Iíve seen many sights in my life, I was at the battle of Blackfire Pass. I marched with the Emperor during the Dark Oneís march upon Middenhiem. I have fought men, orcs, ogres and even the living dead. But I have never seen anything like what I saw today. Our caravan was passing through a fairly open part of the hills between the mountains of mourn and Cathay, in sight of the edge of the Khureshi jungles when we were attacked by a band of ten ogres, led by a huge brute carrying a massive and wickedly sharp sword. Gorgut and his two remaining followers rushed to stop the attackers before they reached the merchant caravans. I quickly gave orders for the war wagon to be wheeled around so that its broadside faced the rapidly approaching scrum of ogres and then leapt down from the wagon to join my men. The Cathayans, meanwhile, had turned and had begun to sprint rapidly towards the ogres. One of the beasts gave a kind of frightened bellow and disengaged from the pack, and I was soon to find out why. The five remaining ogres who had managed to break through Gorgut and his companions barreled towards the Cathayans, who showed absolutely no signs of fear. As the ogres hit the line of men I expected them to be trampled into the ground. On the contrary, almost faster than I could blink, the men darted through gaps in the ogre scrum, diving between legs, one even jumping a full seven feet in the air over the leaderís shoulder. The marvels did not stop there. I had seen them strike no blows, but the ogre to the rearmost of the group tottered and collapsed, almost knocking one of his fellows to the ground. He was plainly dead, but what had killed him? The Cathayans rounded on the ogres, and I momentarily caught a glimpse of their leaderís face. Nothing has ever frightened me more. He was utterly expressionless, but his eyes, his eyes were glowing like a daemonís, shining with a deadly blue light. His hands were dripping with red, and as the energy touched the snow it hissed and leapt into little pockets of steam. But the sight only lasted a moment before the Cathayans launched themselves into the stunned ogres again. I saw one man kick one of the ogres in the leg, which buckled as if it had been struck by a cannonball. As the ogre toppled towards him, the Cathayan stepped icily to the side and smashed his hand straight through the ogreís skull. His bare hand. Even now, writing this, I can hardly believe it. He stepped back, hand dripping with blood, and twisted under the clumsy swing of one of the other ogres before attacking yet another. The attackers were butchered. Gorgut and his ogres ripped apart four of them and, before we even had a chance to join the battle, the Cathayans had slaughtered the rest. Only the leader remained, using his massive blade to admirable effect and just keeping the darting Cathayans at bay with a series of massive sweeps that caught one of the men in the chest and almost ripped him in half. Seconds later the Cathayan leader returned to the fray, ducking under a blow that would have ripped our war wagon in two and leaping up, kicking the ogreís wrist and sending his sword flying. The ogre lashed out, knocking him to the ground, and tried to smash the man again with his good arm. The cathayan looked up and, as the ogreís face neared him, opened his mouth and breathed a gout of pure fire into the beastís face. I could scarcely believe my eyes. Truly these were the devils that Gorgut spoke of. The ogre reeled backwards and the Cathayan got to his feet. Leaping onto the Ogreís shoulder as one of his brethren smashed the creatureís leg; he grasped the ogreís boulder-like head in his arms and, with a sickening crunch, snapped its neck like a twig. The Ogre toppled, slowly, face down in the slushy snow. And the Cathayans, without a word, collected their injured brother and marched back to the front of the caravan, leaving Gorgut and his kin to loot the corpses, take the choicest cuts of rank ogre flesh and burn the remaining parts of the carcasses.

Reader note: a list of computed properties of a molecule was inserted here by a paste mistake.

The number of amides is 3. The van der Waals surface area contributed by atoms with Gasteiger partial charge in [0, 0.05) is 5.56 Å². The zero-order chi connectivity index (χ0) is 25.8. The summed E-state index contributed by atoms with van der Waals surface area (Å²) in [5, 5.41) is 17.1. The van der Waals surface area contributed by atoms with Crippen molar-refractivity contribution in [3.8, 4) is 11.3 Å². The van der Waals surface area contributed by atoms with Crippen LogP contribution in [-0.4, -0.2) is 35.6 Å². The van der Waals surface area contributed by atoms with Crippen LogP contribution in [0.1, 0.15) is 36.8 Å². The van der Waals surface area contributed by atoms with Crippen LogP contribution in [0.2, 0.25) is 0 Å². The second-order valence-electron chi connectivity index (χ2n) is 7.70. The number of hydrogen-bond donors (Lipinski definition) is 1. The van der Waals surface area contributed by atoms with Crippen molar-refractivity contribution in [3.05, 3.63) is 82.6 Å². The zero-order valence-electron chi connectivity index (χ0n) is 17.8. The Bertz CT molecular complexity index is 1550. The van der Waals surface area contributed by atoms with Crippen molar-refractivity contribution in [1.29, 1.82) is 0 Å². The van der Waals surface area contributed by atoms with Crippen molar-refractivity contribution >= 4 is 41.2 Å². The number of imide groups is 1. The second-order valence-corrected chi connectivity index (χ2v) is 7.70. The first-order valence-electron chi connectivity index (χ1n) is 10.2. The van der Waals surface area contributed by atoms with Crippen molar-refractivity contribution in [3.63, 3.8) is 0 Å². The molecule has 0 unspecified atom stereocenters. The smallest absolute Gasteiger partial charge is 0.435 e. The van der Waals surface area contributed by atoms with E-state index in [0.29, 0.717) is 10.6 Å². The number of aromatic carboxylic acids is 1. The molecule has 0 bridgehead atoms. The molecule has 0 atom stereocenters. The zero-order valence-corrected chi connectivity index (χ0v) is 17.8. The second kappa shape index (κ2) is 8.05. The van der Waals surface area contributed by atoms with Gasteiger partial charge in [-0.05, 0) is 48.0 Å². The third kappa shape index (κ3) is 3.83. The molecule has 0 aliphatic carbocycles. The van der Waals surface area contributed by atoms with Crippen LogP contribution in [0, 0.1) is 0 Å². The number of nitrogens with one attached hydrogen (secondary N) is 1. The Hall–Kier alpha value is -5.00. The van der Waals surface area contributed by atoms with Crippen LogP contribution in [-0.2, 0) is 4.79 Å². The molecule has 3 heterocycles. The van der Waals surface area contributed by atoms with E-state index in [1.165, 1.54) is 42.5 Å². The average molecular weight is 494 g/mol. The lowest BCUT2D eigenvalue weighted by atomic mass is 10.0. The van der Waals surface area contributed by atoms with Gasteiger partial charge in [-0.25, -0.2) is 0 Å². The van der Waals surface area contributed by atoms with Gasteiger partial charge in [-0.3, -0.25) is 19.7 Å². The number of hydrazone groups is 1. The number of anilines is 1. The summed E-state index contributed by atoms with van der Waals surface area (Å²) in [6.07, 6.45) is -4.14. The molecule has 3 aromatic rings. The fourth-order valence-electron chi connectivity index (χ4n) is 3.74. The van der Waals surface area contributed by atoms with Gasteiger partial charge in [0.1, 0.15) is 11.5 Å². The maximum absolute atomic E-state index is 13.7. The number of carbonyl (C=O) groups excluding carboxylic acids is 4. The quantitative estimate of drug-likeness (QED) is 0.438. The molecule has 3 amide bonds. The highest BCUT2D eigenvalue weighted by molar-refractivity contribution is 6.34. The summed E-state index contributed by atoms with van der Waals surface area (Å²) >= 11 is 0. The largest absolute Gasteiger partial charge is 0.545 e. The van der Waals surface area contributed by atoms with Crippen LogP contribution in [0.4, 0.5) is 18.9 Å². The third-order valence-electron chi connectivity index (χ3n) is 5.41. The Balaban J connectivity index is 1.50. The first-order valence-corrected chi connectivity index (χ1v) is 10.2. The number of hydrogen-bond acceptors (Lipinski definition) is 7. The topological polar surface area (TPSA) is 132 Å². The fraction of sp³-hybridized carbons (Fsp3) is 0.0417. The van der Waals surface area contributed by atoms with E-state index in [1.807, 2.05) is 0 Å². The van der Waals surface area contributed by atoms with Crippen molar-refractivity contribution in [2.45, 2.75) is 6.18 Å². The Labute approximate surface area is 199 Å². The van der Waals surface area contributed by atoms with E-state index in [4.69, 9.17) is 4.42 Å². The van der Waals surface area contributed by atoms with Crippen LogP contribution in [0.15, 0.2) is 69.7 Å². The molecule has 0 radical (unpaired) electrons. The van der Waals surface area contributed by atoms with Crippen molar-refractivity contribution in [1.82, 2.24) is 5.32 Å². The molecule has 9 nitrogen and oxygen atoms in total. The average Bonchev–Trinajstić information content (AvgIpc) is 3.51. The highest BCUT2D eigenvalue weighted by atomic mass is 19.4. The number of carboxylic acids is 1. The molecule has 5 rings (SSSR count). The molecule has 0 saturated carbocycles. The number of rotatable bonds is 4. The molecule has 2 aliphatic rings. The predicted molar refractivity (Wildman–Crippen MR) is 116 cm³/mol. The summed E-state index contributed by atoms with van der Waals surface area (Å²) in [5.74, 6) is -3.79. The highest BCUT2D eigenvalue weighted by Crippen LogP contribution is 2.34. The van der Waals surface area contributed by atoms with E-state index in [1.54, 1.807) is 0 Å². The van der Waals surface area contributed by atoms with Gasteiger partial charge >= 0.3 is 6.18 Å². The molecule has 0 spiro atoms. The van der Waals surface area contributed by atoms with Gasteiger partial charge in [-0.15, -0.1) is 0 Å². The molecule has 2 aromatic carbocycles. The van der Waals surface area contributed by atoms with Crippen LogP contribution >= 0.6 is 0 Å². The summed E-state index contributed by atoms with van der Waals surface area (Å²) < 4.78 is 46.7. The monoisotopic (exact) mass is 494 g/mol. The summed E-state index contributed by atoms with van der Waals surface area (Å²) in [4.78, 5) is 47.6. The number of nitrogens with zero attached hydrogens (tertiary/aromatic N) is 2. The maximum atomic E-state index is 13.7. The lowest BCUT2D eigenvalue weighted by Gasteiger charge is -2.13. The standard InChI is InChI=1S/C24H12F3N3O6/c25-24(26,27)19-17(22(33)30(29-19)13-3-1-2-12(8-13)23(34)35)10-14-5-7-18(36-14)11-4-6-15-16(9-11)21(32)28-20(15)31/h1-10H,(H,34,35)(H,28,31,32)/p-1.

27th of Morrisleb: